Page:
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Food Network's Top 2019 Thanksgiving Trends

Tips for a tasty, stress-free meal

table set for Thanksgiving dinner with turkey, cornbread and more

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Whether you're hosting Thanksgiving dinner or joining loved ones as a guest, the stress of coordinating a tableful of dishes can overwhelm even the most capable home chef.

According to a recent Food Network survey, more than one-third of Thanksgiving hosts feel stress and anxiety leading up to the big day — and nearly half (43 percent) plan on spending at least $200 on the meal.

But Thanksgiving expert Michelle Buffardi, Food Network's vice president of digital editorial, says there's no need for bad feelings or a blown budget to spoil the holiday spirit. Here are her top tips for tasty dishes and a worry-free celebration:

In with the old (and with the new)

Call this one an anti-trend: Buffardi says that classic dishes and familiar flavors — oven-roasted turkey, your grandma's pumpkin pie — are as popular as ever.

"We find that people want to eat their old favorites,” she says. Plus, “people want to make the classics that their families expect.”

Though she doesn't recommend overhauling much-beloved recipes against family wishes, Buffardi says pressure and intimidation shouldn't hold home chefs back from breaking with tradition if they want to.

One easy way to try new flavors is a more-is-merrier approach: Have one person bring the family favorite, like classic green bean casserole, and another person take charge of an updated alternative, like stuffed mushroom casserole.

Or approach classic flavors in new ways with recipes like Food Network's cranberry pie, which features a tart — not treacly — fruit filling, or the network's butter-blanketed turkey, which takes standard oven-roasted turkey to the next level (think luscious flavor and extra-crispy skin) with a simple butter basting technique.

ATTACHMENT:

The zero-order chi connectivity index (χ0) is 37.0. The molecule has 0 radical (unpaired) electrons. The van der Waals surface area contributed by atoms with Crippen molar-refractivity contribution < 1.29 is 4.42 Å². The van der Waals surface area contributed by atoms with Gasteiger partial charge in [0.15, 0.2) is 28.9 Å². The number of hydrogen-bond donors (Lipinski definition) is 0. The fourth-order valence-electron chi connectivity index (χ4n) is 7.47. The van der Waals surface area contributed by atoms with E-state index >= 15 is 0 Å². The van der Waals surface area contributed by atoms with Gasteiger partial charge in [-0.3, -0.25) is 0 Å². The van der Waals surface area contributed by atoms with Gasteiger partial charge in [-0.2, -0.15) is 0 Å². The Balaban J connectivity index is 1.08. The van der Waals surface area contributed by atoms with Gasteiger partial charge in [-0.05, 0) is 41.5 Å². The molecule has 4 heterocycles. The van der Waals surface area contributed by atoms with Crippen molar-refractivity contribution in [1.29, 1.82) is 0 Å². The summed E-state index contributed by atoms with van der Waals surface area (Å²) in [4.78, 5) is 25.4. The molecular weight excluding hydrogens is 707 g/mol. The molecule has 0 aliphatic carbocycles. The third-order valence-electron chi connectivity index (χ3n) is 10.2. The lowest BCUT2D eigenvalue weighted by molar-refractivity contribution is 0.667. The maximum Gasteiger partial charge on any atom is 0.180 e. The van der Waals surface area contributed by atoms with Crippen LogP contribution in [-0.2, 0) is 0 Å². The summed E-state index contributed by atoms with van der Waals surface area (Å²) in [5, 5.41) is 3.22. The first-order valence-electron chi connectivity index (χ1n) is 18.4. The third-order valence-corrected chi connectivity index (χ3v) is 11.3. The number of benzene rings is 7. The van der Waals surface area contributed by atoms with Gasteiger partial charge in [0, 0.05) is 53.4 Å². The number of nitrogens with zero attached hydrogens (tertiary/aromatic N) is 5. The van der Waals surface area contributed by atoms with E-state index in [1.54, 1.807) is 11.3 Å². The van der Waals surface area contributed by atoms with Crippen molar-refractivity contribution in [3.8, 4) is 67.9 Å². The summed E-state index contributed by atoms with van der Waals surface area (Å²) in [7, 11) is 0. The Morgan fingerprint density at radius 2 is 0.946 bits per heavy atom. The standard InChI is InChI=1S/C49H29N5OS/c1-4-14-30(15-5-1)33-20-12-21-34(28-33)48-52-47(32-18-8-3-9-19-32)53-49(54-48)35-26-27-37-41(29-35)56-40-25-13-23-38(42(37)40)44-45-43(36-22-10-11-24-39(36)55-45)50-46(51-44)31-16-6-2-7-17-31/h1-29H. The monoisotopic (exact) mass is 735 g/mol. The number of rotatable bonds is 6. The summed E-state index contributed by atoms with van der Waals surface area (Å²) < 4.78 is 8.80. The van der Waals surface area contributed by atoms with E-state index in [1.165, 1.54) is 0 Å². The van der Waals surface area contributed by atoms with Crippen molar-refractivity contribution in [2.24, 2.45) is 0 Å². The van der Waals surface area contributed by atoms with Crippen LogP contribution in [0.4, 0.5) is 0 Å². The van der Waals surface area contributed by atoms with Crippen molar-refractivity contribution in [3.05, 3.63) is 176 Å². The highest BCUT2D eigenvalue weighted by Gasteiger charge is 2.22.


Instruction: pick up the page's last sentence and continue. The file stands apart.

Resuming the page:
It's all about the apps

In contrast to the main menu, which is typically set in advance, “appetizers are a really good place to experiment,” Buffardi says. “Anything goes."

The renewed interest in appetizers coincides with another trend Buffardi points out: A growing number of Thanksgiving hosts are inviting guests over hours before the main meal for pre-dinner mingling. Having a hearty selection of appetizers on hand is crucial to keeping people satisfied before the main event. Buffardi says hot and cold dips, crudités, and “anything wrapped in bacon” are perennial crowd-pleasers.

For guests who are bringing an appetizer or two to dinner, Buffardi says to think in terms of portability. Choose a dish that you can transport easily and that can be served at room temperature or reheated easily on arrival.

New gadgets, new techniques

Thanksgiving flavors might be on the traditional side, but Buffardi says she's seeing a whole new approach to cooking classic dishes.

Sheet pan cooking, for example, a trendy technique that involves simultaneously roasting the different components of one meal on a single baking tray, is a great option for small parties or cooks who hate cleanup duty.

Cook sweet potatoes and stuffing on one pan, green beans and dinner rolls on another, and you've practically got the entire meal taken care of — with far fewer dishes to worry about at the end of the night.

Buffardi says there's no reason to keep newly popular appliances like pressure cookers or air fryers sidelined, either. Pressure cookers in particular can be used to speed up the cooking process, like cutting the time to make creamy mashed potatoes down to 20 minutes — no boiling or draining required!

Preparation is key

If cooking is half of the Thanksgiving battle, timing is the other.

Nearly two-thirds of the hosts Food Network surveyed said they start cooking the day before Thanksgiving, but Buffardi recommends buying dry goods and nonperishables (canned pumpkin, bread for stuffing) and prepping side dishes that can be reheated (like rolls and corn bread) a few days in advance.

"Planning ahead is one of the best things you can do to eliminate stress,” she says. Avoiding a last-minute grocery run means you'll beat the crowds and minimize the chances of eleventh-hour recipe changes because of out-of-stock ingredients. You can even set the table the day before the meal (just give plates a final wipe-off before guests arrive).

Careful planning can help ward off kitchen nightmares (like forgetting to defrost the turkey), but in the event of a culinary emergency, resources like Food Network's new Kitchen app, which offers live Q&As with experts, cooking website Food52's online advice forums, or the Butterball Turkey Talk-Line (1-800-BUTTERBALL) have helped countless home cooks overcome disaster and get dinner on the table.